It's getting too hot to get any work done.

Think back to summer. No, no, don't think about the good times. Instead, try to remember what it was like when it was too stinkin' hot to get any work done.

Humans don't work so well when it's stinking hot. And that means that as the globe warms around us, we're doing less work. How much less? According to results of a study published Sunday in Nature Climate Change, humanity's summertime productivity has already fallen 10 percent since before the Industrial Revolution. And it's going to get worse.

Read more: Climate & Energy


Multibillion dollar question: How gross was BP’s negligence?

Image (1) bp_logo_425.jpg for post 42921The 2010 Deepwater Horizon oil spill was gross. Really gross. But what about BP’s negligence in creating that gross oil spill? Was that negligence also gross?

If you’re already tired of hearing the word "gross" over and over, you might want to tune out news of a trial that began today in New Orleans. The U.S. government and Gulf Coast states are seeking billions of dollars from BP in damages and fines. One of the key decisions that the federal judge must make in the case is whether BP was grossly negligent in causing the deadly explosion and subsequent oil spill, or whether the company was merely negligent. The stakes are big -- big with a capital B. Billions of dollars are at stake.

The government says the company’s negligence was totally gross. But, like somebody who farts in an elevator and then asks everybody to please stop whining because they didn’t try to make it smell so gross, BP is denying that claim. From a statement issued by BP:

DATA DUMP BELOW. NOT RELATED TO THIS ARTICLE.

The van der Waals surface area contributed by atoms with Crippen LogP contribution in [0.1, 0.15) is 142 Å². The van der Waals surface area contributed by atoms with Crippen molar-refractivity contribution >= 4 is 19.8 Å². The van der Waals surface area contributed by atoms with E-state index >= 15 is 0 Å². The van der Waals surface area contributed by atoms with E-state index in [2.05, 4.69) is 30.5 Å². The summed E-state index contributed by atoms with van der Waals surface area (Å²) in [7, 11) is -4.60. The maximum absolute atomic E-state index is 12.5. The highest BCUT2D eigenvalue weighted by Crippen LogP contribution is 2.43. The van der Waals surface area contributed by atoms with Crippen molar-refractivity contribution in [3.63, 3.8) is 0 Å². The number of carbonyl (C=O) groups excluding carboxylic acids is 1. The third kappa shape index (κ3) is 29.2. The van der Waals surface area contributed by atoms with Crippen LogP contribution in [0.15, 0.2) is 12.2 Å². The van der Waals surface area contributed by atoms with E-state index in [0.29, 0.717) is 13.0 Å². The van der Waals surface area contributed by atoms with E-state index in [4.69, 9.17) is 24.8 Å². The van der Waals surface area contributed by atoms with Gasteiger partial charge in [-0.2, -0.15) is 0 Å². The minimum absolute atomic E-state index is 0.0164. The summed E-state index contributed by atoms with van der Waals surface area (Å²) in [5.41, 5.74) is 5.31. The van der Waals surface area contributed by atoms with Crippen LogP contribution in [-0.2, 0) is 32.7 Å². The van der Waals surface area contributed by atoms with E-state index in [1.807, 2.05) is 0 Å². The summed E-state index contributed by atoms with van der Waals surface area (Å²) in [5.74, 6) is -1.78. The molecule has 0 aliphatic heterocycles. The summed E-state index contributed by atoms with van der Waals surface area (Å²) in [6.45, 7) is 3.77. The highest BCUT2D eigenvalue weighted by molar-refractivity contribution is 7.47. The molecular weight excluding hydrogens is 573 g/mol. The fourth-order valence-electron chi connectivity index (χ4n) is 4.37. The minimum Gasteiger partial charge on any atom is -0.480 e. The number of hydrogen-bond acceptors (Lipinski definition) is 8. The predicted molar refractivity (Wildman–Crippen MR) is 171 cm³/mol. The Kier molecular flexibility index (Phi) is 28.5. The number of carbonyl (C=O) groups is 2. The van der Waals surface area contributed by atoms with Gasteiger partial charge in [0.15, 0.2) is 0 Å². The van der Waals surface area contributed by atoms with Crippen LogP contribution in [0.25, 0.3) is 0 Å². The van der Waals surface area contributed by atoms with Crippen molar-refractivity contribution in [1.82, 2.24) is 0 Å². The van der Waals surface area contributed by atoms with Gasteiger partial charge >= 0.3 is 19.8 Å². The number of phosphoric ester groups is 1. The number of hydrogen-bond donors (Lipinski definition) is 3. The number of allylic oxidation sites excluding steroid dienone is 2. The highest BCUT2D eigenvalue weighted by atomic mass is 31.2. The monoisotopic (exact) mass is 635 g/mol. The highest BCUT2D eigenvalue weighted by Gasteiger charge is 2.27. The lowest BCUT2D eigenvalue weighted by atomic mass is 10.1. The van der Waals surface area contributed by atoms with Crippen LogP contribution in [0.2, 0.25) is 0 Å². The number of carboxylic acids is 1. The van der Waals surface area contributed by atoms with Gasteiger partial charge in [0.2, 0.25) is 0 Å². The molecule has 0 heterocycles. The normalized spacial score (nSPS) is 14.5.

“Gross negligence is a very high bar that BP believes cannot be met in this case,” said [BP General Counsel Rupert Bondy]. “This was a tragic accident, resulting from multiple causes and involving multiple parties. We firmly believe we were not grossly negligent.”

If U.S. District Judge Carl Barbier rules that the company was grossly negligent, then it could be fined up to $4,300 per barrel spilled under the Clean Water Act. (Barbier is hearing the case without a jury.) The government says 4.1 million barrels spilled, having reportedly backed away from an earlier estimate of 4.9 million barrels. If the judge accepts that figure, and also rules that BP was grossly negligent, the company may have to fork out $17.6 billion to the American people in Clean Water Act fines alone.


For Open Data Day, green hacks and snacks

Image (1) earth_computer_connected_green.jpg for post 39445Civic-minded hacktivists, you best brush off those keyboards and pick out a cute outfit, because tomorrow is International Open Data Day.

Cities around the world will be hosting hackathons to turn government data dumps into useful interactive applications for citizen engagement. Check the map for info on a 'thon near you.

For this special holiday occasion, San Francisco's Climate Corporation is hosting EcoHack. "EcoHack is about using technology to improve and better understand our natural environment," say the event's organizers. "Based on the hacking model of quick, clever solutions to problems, EcoHack is an opportunity to make a difference while having fun!" Woo, nerds!